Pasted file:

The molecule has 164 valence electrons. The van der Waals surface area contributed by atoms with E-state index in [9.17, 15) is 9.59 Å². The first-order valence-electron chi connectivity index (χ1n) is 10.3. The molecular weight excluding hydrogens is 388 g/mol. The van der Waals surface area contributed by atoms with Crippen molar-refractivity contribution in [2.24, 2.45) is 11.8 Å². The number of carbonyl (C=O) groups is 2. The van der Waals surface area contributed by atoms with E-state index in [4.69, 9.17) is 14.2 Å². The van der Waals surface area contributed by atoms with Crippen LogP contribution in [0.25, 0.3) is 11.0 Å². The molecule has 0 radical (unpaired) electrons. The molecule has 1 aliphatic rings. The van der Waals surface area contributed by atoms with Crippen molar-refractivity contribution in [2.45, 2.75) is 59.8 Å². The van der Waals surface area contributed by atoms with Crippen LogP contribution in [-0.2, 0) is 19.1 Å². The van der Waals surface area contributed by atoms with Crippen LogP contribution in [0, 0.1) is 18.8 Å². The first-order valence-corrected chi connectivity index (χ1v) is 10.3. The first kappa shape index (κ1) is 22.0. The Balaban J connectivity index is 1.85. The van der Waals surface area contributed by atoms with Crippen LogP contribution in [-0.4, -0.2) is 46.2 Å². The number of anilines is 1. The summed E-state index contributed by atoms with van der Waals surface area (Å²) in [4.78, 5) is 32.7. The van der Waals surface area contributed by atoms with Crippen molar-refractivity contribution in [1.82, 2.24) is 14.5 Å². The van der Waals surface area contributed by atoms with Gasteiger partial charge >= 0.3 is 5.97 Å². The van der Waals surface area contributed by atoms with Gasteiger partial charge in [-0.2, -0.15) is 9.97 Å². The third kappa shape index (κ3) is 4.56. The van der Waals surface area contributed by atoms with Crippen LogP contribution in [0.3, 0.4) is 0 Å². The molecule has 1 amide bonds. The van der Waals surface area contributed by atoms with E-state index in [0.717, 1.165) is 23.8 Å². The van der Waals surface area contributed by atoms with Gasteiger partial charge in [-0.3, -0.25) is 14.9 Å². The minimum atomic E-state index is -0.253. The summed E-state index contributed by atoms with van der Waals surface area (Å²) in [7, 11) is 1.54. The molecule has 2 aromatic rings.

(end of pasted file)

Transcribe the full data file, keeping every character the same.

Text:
The molecule has 164 valence electrons. The van der Waals surface area contributed by atoms with E-state index in [9.17, 15) is 9.59 Å². The first-order valence-electron chi connectivity index (χ1n) is 10.3. The molecular weight excluding hydrogens is 388 g/mol. The van der Waals surface area contributed by atoms with Crippen molar-refractivity contribution in [2.24, 2.45) is 11.8 Å². The number of carbonyl (C=O) groups is 2. The van der Waals surface area contributed by atoms with E-state index in [4.69, 9.17) is 14.2 Å². The van der Waals surface area contributed by atoms with Crippen LogP contribution in [0.25, 0.3) is 11.0 Å². The molecule has 0 radical (unpaired) electrons. The molecule has 1 aliphatic rings. The van der Waals surface area contributed by atoms with Crippen molar-refractivity contribution in [2.45, 2.75) is 59.8 Å². The van der Waals surface area contributed by atoms with Crippen LogP contribution in [-0.2, 0) is 19.1 Å². The van der Waals surface area contributed by atoms with Crippen LogP contribution in [0, 0.1) is 18.8 Å². The first-order valence-corrected chi connectivity index (χ1v) is 10.3. The first kappa shape index (κ1) is 22.0. The Balaban J connectivity index is 1.85. The van der Waals surface area contributed by atoms with Crippen LogP contribution in [-0.4, -0.2) is 46.2 Å². The number of anilines is 1. The summed E-state index contributed by atoms with van der Waals surface area (Å²) in [4.78, 5) is 32.7. The van der Waals surface area contributed by atoms with Crippen molar-refractivity contribution in [1.82, 2.24) is 14.5 Å². The van der Waals surface area contributed by atoms with Gasteiger partial charge >= 0.3 is 5.97 Å². The van der Waals surface area contributed by atoms with Gasteiger partial charge in [-0.2, -0.15) is 9.97 Å². The third kappa shape index (κ3) is 4.56. The van der Waals surface area contributed by atoms with Crippen LogP contribution in [0.3, 0.4) is 0 Å². The molecule has 1 amide bonds. The van der Waals surface area contributed by atoms with E-state index in [0.717, 1.165) is 23.8 Å². The van der Waals surface area contributed by atoms with Gasteiger partial charge in [-0.3, -0.25) is 14.9 Å². The minimum atomic E-state index is -0.253. The summed E-state index contributed by atoms with van der Waals surface area (Å²) in [7, 11) is 1.54. The molecule has 2 aromatic rings.